This is the simplest, and I feel like the most important, personal connection I make every day. Each morning my students line up in the hall outside my classroom door and before they enter, I say good morning to each student by name, and they choose from either a hug, handshake, or high-five greeting.

In the first three minutes of our day, I’ve had contact with every student, complimented new shoes and haircuts, asked how arms got scraped, noticed missing front teeth, and comforted students who had a rough morning at home. Everyone, including me, starts the day by entering the room with a big smile. At the end of the day, I stand at the classroom door as students pass by allowing me to say good-bye to each person, perhaps commenting on the great day they had, and wishing them a good evening.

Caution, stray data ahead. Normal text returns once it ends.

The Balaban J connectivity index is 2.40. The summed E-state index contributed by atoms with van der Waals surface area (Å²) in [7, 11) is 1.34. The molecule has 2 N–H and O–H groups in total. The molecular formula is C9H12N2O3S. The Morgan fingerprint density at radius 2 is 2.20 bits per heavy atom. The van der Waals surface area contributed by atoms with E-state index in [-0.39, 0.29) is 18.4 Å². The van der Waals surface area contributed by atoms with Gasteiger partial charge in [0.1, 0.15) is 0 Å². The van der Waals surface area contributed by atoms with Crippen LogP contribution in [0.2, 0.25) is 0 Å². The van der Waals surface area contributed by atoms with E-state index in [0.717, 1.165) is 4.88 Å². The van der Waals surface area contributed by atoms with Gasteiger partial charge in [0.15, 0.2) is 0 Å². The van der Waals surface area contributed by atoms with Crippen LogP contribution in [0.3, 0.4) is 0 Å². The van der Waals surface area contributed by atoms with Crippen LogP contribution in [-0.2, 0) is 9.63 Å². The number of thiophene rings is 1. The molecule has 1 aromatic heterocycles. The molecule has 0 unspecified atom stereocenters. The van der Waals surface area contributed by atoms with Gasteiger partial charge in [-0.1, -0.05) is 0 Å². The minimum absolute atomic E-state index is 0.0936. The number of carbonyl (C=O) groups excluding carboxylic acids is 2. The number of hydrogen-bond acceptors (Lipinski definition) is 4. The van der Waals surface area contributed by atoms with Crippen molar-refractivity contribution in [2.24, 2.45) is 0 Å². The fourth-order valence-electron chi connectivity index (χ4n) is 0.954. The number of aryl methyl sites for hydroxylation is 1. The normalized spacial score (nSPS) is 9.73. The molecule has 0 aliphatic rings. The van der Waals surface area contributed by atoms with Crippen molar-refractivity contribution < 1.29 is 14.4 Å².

Student Letters and Questionnaires

The first week of school I ask my students to write me a letter that tells me everything I need to know about them. I love when the letters come in and I learn about siblings, pets, hobbies, and some of their feelings toward school. When a student tells you they don’t like math or reading, you quickly get a sense that this is an area where greater support and perhaps confidence building will be needed. It also gives me ideas for starting discussions with the students. For example, I built an instant bond with my fledgling fashion designer this year when I told her that I used to fill notebooks with fashion designs when I was her age (I really did!), and when my dinosaur-loving student was book shopping in our class library, I brought a smile to his face when I took a brand new Who Would Win? Tyrannosaurus Rex vs. Velociraptor out of a shrink-wrapped set and handed it to him. If I hadn’t had those letters giving me inside information, starting those relationships may have been much more difficult.